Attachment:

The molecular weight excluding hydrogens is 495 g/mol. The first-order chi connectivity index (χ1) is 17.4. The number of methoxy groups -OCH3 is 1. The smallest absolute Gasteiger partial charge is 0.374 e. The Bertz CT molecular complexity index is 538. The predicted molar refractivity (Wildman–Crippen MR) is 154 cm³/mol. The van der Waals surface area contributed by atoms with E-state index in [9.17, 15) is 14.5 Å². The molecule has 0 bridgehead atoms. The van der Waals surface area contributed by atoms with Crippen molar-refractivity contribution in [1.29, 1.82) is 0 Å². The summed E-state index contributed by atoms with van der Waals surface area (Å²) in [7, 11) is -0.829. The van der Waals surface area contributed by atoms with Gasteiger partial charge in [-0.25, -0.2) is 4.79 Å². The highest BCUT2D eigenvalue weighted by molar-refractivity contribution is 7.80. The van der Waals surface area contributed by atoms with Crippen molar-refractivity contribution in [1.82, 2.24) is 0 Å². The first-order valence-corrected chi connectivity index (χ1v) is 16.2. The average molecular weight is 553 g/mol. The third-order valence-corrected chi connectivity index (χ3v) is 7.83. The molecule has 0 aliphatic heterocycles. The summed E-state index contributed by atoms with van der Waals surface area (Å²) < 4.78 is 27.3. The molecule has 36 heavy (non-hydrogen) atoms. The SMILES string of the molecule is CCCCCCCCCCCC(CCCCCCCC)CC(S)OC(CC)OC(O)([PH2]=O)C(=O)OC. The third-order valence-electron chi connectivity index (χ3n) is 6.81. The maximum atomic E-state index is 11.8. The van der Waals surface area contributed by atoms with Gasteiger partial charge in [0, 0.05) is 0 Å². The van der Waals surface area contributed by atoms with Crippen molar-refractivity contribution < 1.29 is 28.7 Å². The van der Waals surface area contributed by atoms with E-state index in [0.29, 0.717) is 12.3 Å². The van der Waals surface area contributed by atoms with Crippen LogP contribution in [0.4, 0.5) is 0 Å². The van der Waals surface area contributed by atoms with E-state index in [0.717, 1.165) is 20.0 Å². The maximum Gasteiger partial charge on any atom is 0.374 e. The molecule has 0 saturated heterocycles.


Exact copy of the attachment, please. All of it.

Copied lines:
The molecular weight excluding hydrogens is 495 g/mol. The first-order chi connectivity index (χ1) is 17.4. The number of methoxy groups -OCH3 is 1. The smallest absolute Gasteiger partial charge is 0.374 e. The Bertz CT molecular complexity index is 538. The predicted molar refractivity (Wildman–Crippen MR) is 154 cm³/mol. The van der Waals surface area contributed by atoms with E-state index in [9.17, 15) is 14.5 Å². The molecule has 0 bridgehead atoms. The van der Waals surface area contributed by atoms with Crippen molar-refractivity contribution in [1.29, 1.82) is 0 Å². The summed E-state index contributed by atoms with van der Waals surface area (Å²) in [7, 11) is -0.829. The van der Waals surface area contributed by atoms with Gasteiger partial charge in [-0.25, -0.2) is 4.79 Å². The highest BCUT2D eigenvalue weighted by molar-refractivity contribution is 7.80. The van der Waals surface area contributed by atoms with Crippen molar-refractivity contribution in [1.82, 2.24) is 0 Å². The first-order valence-corrected chi connectivity index (χ1v) is 16.2. The average molecular weight is 553 g/mol. The third-order valence-corrected chi connectivity index (χ3v) is 7.83. The molecule has 0 aliphatic heterocycles. The summed E-state index contributed by atoms with van der Waals surface area (Å²) < 4.78 is 27.3. The molecule has 36 heavy (non-hydrogen) atoms. The SMILES string of the molecule is CCCCCCCCCCCC(CCCCCCCC)CC(S)OC(CC)OC(O)([PH2]=O)C(=O)OC. The third-order valence-electron chi connectivity index (χ3n) is 6.81. The maximum atomic E-state index is 11.8. The van der Waals surface area contributed by atoms with Gasteiger partial charge in [0, 0.05) is 0 Å². The van der Waals surface area contributed by atoms with Crippen molar-refractivity contribution < 1.29 is 28.7 Å². The van der Waals surface area contributed by atoms with E-state index in [0.29, 0.717) is 12.3 Å². The van der Waals surface area contributed by atoms with Crippen LogP contribution in [0.4, 0.5) is 0 Å². The van der Waals surface area contributed by atoms with E-state index in [0.717, 1.165) is 20.0 Å². The maximum Gasteiger partial charge on any atom is 0.374 e. The molecule has 0 saturated heterocycles.